Nano 'vehicles' could deliver meds to treat brain trauma, disease - study

Researchers from the Technion and the Houston Methodist Research Institute have developed microscopic machines that can deliver drugs to parts of the brain in order to treat injuries and diseases.

"Neurosomes" - Humanized Biomimetic nano vesicles (red) for neuron targeting (green) (photo credit: TECHNION SPOKESPERSON'S OFFICE)
"Neurosomes" - Humanized Biomimetic nano vesicles (red) for neuron targeting (green)
(photo credit: TECHNION SPOKESPERSON'S OFFICE)

Treating people who suffer from neurodegenerative diseases and brain injuries is usually a delicate, complex and risky task – even more so when the body rejects treatment, causing an inflammatory response.

One method that shows promise is the delivery of medicine to neurons via microscopic machines or "vehicles" called nanovesicles (NVs), which can bypass the immune response by mimicking cells.

Assistant Prof. Assaf Zinger from the Technion – Israel Insitute of Technology and Dr. Caroline Cvetkovic from the HMRI's Center for Neuroregeneration have developed NVs that can effectively transport medicines in this manner. They recently published their findings in Advanced Science.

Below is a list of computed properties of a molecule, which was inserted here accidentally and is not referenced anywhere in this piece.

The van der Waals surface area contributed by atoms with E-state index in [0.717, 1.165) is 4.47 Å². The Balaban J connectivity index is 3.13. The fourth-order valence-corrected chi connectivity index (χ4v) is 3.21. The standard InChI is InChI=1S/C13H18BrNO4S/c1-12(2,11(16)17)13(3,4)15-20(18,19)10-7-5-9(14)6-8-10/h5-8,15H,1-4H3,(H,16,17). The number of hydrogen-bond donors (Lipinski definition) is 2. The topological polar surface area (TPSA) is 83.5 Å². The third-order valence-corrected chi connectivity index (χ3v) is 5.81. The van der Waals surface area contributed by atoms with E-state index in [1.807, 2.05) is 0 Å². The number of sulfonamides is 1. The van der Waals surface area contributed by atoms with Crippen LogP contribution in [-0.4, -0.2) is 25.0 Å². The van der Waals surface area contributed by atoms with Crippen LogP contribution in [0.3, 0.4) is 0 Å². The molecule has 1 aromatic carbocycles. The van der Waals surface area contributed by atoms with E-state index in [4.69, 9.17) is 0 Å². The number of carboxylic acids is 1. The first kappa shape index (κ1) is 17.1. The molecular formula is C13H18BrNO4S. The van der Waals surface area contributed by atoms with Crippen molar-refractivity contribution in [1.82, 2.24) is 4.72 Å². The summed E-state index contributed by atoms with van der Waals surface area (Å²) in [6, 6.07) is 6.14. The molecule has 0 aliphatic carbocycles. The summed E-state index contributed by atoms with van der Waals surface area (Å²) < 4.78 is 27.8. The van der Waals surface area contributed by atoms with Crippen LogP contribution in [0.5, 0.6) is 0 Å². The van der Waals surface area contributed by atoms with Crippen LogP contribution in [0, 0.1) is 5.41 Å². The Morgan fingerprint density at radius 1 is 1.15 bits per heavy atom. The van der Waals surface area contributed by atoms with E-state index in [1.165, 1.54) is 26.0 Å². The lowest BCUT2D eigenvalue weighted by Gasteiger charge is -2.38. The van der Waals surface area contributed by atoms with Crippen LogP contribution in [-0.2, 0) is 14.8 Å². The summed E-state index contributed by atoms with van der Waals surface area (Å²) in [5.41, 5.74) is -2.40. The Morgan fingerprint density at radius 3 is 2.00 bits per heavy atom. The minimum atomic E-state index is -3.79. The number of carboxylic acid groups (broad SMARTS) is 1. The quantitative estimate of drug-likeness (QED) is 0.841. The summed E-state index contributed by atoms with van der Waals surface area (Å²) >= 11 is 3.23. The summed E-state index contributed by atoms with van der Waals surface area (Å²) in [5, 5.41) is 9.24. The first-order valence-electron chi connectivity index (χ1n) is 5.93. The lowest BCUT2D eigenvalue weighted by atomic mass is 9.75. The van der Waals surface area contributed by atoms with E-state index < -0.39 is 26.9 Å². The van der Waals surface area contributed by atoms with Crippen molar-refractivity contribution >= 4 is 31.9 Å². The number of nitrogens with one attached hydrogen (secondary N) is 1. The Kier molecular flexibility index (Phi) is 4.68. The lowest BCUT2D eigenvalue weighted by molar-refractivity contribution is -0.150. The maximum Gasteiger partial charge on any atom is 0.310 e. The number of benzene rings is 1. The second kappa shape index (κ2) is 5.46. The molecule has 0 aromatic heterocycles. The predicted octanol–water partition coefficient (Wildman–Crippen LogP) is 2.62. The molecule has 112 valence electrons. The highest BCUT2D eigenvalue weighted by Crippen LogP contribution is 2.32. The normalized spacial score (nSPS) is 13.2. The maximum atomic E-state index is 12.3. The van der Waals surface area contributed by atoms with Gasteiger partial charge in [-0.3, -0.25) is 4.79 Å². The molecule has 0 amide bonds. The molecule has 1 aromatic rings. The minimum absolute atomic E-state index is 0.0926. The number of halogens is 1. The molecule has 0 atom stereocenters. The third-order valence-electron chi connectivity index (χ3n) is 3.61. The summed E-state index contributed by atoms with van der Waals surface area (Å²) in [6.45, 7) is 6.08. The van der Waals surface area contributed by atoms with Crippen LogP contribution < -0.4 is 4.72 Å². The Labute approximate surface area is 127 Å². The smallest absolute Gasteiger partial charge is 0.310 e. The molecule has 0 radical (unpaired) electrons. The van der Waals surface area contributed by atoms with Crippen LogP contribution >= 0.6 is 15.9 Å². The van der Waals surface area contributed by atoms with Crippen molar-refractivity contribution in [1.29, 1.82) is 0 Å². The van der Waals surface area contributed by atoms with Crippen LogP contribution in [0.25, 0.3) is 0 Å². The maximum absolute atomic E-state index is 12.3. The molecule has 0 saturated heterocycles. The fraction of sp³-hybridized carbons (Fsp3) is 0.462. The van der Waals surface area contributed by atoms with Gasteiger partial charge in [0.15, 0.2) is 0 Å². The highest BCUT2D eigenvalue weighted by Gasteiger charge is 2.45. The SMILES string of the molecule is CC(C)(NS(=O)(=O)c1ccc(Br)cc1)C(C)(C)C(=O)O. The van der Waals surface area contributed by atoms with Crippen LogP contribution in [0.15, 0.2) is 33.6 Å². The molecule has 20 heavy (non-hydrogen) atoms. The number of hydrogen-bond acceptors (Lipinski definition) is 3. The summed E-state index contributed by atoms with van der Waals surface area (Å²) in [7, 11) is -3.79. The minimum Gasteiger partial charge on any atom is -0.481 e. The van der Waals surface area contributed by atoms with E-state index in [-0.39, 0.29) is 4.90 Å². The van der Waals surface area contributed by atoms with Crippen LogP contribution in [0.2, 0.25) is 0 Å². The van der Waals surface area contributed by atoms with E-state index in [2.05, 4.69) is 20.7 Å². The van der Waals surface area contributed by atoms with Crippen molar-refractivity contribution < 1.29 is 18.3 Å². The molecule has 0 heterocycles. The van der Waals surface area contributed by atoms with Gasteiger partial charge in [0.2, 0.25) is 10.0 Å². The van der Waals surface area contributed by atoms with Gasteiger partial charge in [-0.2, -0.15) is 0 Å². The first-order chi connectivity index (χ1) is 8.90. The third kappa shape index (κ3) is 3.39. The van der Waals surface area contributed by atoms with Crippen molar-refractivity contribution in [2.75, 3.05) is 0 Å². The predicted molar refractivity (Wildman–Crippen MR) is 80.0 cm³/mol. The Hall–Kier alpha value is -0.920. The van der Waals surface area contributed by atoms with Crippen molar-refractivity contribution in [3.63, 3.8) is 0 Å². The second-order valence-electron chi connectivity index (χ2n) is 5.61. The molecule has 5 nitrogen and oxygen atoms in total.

Technion – Israel Institute of Technology Assistant Professor Assaf Zinger (credit: TECHNION SPOKESPERSON'S OFFICE)Technion – Israel Institute of Technology Assistant Professor Assaf Zinger (credit: TECHNION SPOKESPERSON'S OFFICE)

The NVs, which are about a millionth the width of a human hair, are coated in proteins that are found in naturally-occurring cell membranes, disguising them as cells so the body does not reject them, according to a statement from the Technion.

Zinger believes the research will revolutionize the treatment of brain injuries and diseases.

"If we could immediately deliver anti-inflammatory drugs to the brain, we could reduce the inflammatory processes, and hopefully prevent fatalities and long-term disabilities," he said in a statement.